On July 16, 2021, the world lost one of the pioneers of hip hop. At the age of 57, Biz Markie (born Marcel Theo Hall) lost his fight for life against complications involving his Type 2 diabetes and a stroke that led to a diabetic coma.
Biz started his career with an appearance from the documentary Big Fun in the Big Town in 1986: he provided beatbox with performer Roxanne Shanté. He debuted his first album Goin’ Off in 1988. Some of his classic tracks include “Vapors,” “Make the Music with Your Mouth, Biz,” and “Nobody Beats the Biz” where he shows off his skill at dozens.
His fame came from his second album The Biz Never Sleeps in 1989. Although some of his tracks (e.g. “Spring Again”) were ok, it was his forever classic “Just A Friend” that took over. The music video is a classic in its own right. Even Beavis and Butthead gave the song a “cool.”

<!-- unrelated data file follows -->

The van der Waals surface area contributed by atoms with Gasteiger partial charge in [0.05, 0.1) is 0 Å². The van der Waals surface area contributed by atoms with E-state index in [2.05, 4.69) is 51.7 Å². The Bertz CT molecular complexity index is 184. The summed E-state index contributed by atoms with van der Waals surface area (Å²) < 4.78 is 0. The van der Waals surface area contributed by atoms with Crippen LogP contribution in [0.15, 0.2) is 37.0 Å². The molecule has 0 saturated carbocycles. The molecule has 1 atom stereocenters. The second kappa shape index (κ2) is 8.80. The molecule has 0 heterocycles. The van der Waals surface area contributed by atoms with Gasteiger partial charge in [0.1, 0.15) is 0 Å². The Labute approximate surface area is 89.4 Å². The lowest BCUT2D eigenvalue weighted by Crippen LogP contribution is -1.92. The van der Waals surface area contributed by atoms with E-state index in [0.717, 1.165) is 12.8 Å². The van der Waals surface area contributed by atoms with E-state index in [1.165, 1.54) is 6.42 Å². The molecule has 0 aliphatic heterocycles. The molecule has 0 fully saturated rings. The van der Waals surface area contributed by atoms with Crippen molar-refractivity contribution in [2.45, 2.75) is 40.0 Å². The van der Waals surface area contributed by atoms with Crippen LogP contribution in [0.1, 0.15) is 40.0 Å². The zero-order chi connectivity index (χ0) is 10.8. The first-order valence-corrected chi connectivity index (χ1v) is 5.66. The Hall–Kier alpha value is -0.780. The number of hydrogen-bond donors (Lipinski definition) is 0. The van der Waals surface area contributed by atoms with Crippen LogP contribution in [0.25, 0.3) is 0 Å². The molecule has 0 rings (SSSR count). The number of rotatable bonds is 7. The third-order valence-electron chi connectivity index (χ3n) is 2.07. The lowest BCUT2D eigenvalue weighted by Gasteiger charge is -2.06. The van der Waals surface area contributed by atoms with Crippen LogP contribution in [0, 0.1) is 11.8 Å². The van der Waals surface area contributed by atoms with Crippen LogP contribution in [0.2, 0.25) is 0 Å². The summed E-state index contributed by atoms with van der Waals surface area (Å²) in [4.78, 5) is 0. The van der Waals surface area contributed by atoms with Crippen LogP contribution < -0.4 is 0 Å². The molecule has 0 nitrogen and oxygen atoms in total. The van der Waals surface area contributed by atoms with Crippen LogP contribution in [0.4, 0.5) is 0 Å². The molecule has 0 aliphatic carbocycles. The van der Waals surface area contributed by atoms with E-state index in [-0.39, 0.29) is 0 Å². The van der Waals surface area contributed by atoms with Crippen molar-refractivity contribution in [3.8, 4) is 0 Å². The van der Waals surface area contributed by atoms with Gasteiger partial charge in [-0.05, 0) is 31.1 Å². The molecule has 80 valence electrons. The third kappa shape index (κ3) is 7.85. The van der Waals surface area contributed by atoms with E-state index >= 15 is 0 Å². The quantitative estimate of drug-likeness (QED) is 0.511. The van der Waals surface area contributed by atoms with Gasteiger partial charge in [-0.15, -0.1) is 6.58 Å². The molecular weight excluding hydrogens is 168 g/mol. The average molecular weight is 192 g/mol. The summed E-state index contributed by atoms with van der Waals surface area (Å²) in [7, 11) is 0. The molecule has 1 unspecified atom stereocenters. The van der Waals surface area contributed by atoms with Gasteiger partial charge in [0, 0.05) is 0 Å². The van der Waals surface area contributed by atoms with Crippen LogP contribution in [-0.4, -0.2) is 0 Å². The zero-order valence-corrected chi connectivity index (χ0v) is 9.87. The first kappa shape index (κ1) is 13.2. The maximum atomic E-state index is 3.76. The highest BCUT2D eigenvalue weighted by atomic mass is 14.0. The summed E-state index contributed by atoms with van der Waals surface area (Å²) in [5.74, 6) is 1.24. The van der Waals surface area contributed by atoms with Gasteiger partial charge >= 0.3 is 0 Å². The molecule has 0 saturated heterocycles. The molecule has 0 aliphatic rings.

Biz’s trouble began with his third album I Need A Haircut in 1991. Because of the track “Alone Again,” it attracted the attention of Gilbert O’Sullivan. Sullivan is the singer-songwriter of the song “Alone Again (Naturally)” released in 1972. He challenged Biz’s sampling and won: the lawsuit forever changed hip hop as sampling other work must be preapproved by the original authors and/or owners or else a lawsuit is made. The aftermath hurt Biz’s next album and hip hop began to be expensive.
But Biz is also an actor, appearing in TV shows like the classic In Living Color in the classic Dirty Dozens sketch and doing the “Biz’s Beat of the Day” for the show Yo Gabba Gabba! He was the beatboxing alien in Men in Black II.
To end this segment, here’s a clip of Biz Markie singing the Elton John classic “Bennie and the Jets.” He always knew how to show the crowd a good time. NOBODY BEATS THE BIZZZZ.